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Beo Crescent Market & Food Centre is one of the smaller hawker centres in Singapore, with only two long rows of stalls selling a variety of dishes. Despite its crowded and unassuming appearance, it has plenty of hidden gems, most of which are traditional stalls that have been around for decades.

This hawker centre is located in the heart of Bukit Ho Swee, a mature estate near Tiong Bahru that is highly populated by the elderly. As such, while you’re downing a bowl of Prawn Noodles (S$2.50) from Loi Kee Cooked Food or munching on Kia Xiang‘s Kueh Du Du (S$2 for four small pieces), you might realise that most of your dining companions are groups of elderly neighbours catching up over breakfast.

Before you leave, be sure to try Porridge Kiosk‘s Century Egg Chicken Porridge (S$3). Silky, glossy, and thick—just like Hong Kong-style congee—with a generous amount of toppings and ingredients, it’s perfect for a rainy day or when you’re under the weather.

Beo Crescent Market & Food Centre: 38A Beo Crescent, Singapore 169982 | Opening Hours: 6am – 8pm (Daily)

6. Boon Lay Place Food Village

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If you stay in the West, you definitely know of Boon Lay Place Food Village—I confirmed this by asking my colleague who stays in the West, and she nodded her head almost instantly when I mentioned the hawker centre.

This well-known hawker centre is home to the famous Boon Lay Power Nasi Lemak, which is arguably the most iconic stall in the entire hawker centre. There’s almost always a shockingly long queue at the stall, but everybody who has tried it swears by it. A plate of Nasi Lemak Chicken Set will only set you back S$3.50, but you get a plate of fragrant and fluffy coconut rice, piquant and spicy chilli, crispy ikan bilis, and not to mention, the juicy chicken wings.

However, there’s also tons of other delicious and affordable stalls within the hawker centre, such as Ghee Huat‘s Fried Oyster (S$4) and Fried Kway Teow Mee (S$3)Lin Ji Yu Tang Yu Zhou‘s Fish Porridge (S$5), and so much more.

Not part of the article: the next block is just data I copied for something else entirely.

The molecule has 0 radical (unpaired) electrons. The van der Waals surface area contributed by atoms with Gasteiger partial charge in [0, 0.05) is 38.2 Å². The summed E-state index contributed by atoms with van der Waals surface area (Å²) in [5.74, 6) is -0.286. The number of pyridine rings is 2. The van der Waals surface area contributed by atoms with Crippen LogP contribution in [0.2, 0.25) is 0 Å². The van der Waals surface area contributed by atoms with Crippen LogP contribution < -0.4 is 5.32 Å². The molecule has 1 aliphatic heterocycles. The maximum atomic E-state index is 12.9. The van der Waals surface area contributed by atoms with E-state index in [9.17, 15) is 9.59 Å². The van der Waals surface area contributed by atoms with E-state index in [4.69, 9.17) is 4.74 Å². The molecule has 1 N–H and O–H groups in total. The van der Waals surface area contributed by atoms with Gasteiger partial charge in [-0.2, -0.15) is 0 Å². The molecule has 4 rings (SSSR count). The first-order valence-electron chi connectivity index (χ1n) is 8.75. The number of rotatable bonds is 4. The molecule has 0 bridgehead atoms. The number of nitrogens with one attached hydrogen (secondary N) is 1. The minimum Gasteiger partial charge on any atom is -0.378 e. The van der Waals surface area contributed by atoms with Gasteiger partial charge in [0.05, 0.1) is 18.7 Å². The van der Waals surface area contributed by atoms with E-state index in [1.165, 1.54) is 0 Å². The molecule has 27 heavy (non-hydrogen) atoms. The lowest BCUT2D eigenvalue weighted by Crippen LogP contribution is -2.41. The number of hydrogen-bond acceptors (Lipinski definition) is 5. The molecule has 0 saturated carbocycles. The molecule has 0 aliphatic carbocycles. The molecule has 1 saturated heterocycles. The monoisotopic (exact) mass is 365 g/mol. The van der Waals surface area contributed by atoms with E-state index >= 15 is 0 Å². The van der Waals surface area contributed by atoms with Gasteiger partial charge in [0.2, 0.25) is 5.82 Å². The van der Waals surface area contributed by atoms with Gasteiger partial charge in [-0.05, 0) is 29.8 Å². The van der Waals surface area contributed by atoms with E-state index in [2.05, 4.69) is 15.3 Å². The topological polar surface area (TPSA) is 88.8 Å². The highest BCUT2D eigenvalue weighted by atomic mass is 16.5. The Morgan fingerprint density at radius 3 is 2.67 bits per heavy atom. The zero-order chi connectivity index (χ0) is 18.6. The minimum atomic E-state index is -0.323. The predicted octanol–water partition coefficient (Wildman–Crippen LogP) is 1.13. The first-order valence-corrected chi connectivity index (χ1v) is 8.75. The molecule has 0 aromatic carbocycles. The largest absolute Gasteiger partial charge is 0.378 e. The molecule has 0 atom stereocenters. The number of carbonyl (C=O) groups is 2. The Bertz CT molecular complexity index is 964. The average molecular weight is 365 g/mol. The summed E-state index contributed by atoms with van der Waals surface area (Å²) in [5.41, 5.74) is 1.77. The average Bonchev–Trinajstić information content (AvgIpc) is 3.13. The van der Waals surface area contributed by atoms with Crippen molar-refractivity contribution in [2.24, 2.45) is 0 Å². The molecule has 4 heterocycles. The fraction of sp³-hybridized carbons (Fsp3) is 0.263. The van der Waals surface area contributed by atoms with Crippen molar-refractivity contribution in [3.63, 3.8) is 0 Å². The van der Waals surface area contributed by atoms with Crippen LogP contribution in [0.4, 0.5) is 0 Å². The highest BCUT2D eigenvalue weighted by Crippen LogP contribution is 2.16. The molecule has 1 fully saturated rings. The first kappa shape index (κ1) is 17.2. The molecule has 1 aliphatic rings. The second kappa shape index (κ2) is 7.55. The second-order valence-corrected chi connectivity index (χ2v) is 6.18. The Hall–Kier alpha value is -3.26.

Boon Lay Place Food Village: 221A Boon Lay Place, Singapore 641221 | Opening Hours: 24hrs (Daily)

7. Bukit Merah View Market & Hawker Centre

Bukit Merah View Hawker Centre 1

You know a particular hawker has made it when it’s filled to the brim with taxi drivers. These people are the real foodies of Singapore—they can travel to anywhere they want to and eat whatever they want (of course, given that it’s either on route to their next destination or within the area). Their latest favourite hawker centre? Bukit Merah View Market & Hawker Centre.

From authentic Thai food at Sisaket Thai Food to 71 Lor Mee 鹵麵‘s affordable bowl of Lor Mee (S$3) that’s filled to the brim with braised pork belly, ngoh hiang, and fried fish, Bukit Merah View Market & Hawker Centre is really one of the better hawker centres around.

Not to mention, Chai Chuan Tou Yang Rou Tang 柴船头羊肉汤 recently earned itself a Michelin Bib Gourmand in 2018, so you’ll definitely be satisfied with its Mutton Soup With Rice (S$4.40), which was so tender it literally slid off the bone.

Bukit Merah View Market & Hawker Centre: 115 Bukit Merah View, Singapore 151115 | Opening Hours: 7am – 9pm (Daily)

8. Bukit Timah Market & Food Centre

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For those who trek at Bukit Timah Nature Reserve, be sure to fuel yourselves with some well-deserved hawker grub at the nearby Bukit Timah Market & Food Centre after your long hike.

This two-storey hawker centre is split into two floors: there’s a dry goods and wet market section on the first floor and the hawker stalls are on the second floor. While you’re there, it’s a must to visit Genesis Kitchen Grill & Pasta and try its legendary Peanut Butter Beef Burger (S$6.90). It might sound a tad odd to you, but the peanut butter’s creamy nuttiness complemented the juicy beef patty really well. It was just as if they combined a burger and a peanut butter sandwich—a little weird, yes, but utterly delicious.

Xie Kee Hokkien Mee (谢记福建面) only sells one dish, but it has quickly established itself as one of the more popular stalls in the hawker centre. Its Hokkien Mee (S$3) is well worth the wait because it was packed with smoky wok hei flavours, as well as a tinge of brininess from the cuttlefish.

Bukit Timah Market & Food Centre: 51 Upper Bukit Timah Road, Singapore 588215 | Opening Hours: 7am – 11pm (Daily)

9. Chinatown Complex Market & Food Centre

Chinatown Complex 1

Okay, now, who hasn’t heard of Chinatown Complex Market & Food Centre? It’s so famous and well-loved that it’s flocked by locals, millennials, teenagers, tourists, foreigners, elderly, and adults alike. Be sure to not mistake it for its equally famous neighbour, People’s Park Food Centre, which is located right next door and houses popular stalls like Ri Ri Hong Mala and more.